Last week, Ford held a “teach in” for Wall Street in an effort to educate analysts about how the separation of the company into three components — Ford Blue for vehicles with internal combustion engines, Ford Pro for commercial vehicles and other services, and Model E for all-electric vehicles — will impact the company’s share price.
As part of that presentation, Ford CEO Jim Farley let it be known that while Model E booked losses of $2.1 billion last year, that part of the business should be viewed by investors as a startup like Tesla, Rivian, or Polestar. He added that the company expects the Model E losses to be around $3 billion in 2023 but expects the Ford Model E business to become profitable by 2026 with an 8% operating margin.
By comparison, Tesla’s operating margin in 2022 was 16.8 percent and in 2021 it was 12.1 percent. Farley thinks those numbers will shrink as more competitors bring electric cars to market. “Tesla hasn’t had any competition until Ford and others came along,” Farley told Yahoo Finance Live on Friday. “Now their prices are down like $7,000 in one year, so there’s going to be more price competition in that market, and we’re counting on that.” CFO John Lawler told Yahoo Finance that Ford will offset $7 billion in costs from its legacy auto business to help pay for its EV ambitions and bolster overall profit margins.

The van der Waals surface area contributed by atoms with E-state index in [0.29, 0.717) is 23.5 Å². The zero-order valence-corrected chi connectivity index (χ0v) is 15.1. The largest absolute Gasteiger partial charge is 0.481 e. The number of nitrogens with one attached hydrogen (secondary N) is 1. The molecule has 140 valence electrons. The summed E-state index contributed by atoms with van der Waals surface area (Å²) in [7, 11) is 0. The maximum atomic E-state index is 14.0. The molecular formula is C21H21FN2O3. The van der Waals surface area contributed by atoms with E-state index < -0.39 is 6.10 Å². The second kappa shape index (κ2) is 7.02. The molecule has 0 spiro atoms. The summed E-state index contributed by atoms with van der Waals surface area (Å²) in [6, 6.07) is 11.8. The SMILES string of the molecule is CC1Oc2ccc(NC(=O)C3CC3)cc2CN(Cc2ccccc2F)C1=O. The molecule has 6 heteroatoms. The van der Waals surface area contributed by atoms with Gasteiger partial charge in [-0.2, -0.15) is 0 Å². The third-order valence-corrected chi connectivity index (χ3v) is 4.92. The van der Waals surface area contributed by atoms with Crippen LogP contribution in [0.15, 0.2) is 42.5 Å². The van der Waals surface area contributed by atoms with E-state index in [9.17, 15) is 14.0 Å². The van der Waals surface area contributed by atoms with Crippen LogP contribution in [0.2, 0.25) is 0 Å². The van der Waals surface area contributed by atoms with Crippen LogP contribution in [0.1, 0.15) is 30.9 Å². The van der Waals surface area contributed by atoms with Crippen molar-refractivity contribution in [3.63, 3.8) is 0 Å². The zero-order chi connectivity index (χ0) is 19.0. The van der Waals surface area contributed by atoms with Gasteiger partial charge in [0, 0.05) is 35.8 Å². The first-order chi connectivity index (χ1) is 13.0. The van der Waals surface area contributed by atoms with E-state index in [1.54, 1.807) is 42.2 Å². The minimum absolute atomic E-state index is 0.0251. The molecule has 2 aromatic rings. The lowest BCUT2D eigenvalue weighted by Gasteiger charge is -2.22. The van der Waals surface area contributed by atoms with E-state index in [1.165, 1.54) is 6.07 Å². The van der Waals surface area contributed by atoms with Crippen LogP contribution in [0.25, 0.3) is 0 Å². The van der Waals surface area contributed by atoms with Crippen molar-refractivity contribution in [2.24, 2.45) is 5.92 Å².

The message from Ford seemed to find a favorable audience among the Wall Street participants, who appreciated the company’s efforts to increased transparency. But they also said that Ford must reach its profitability goals in order for the stock price to move higher in the future.
“While this is clearly a momentous occasion for Ford as a company, we believe today is largely a non-event for the stock,” EvercoreISI analyst Chris McNally wrote in a note. “We believe the key for Ford’s stock, from here, is to drive market confidence in the guided $6-8Bn swing in EV profitability expected between ’23 and ‘26/27. Similar to GM, we see Ford’s stock as range bound (between $10 and $14) while all OEMs deal with a “normalizing” incentive market over the next 12–24 months.”
Ford Project T3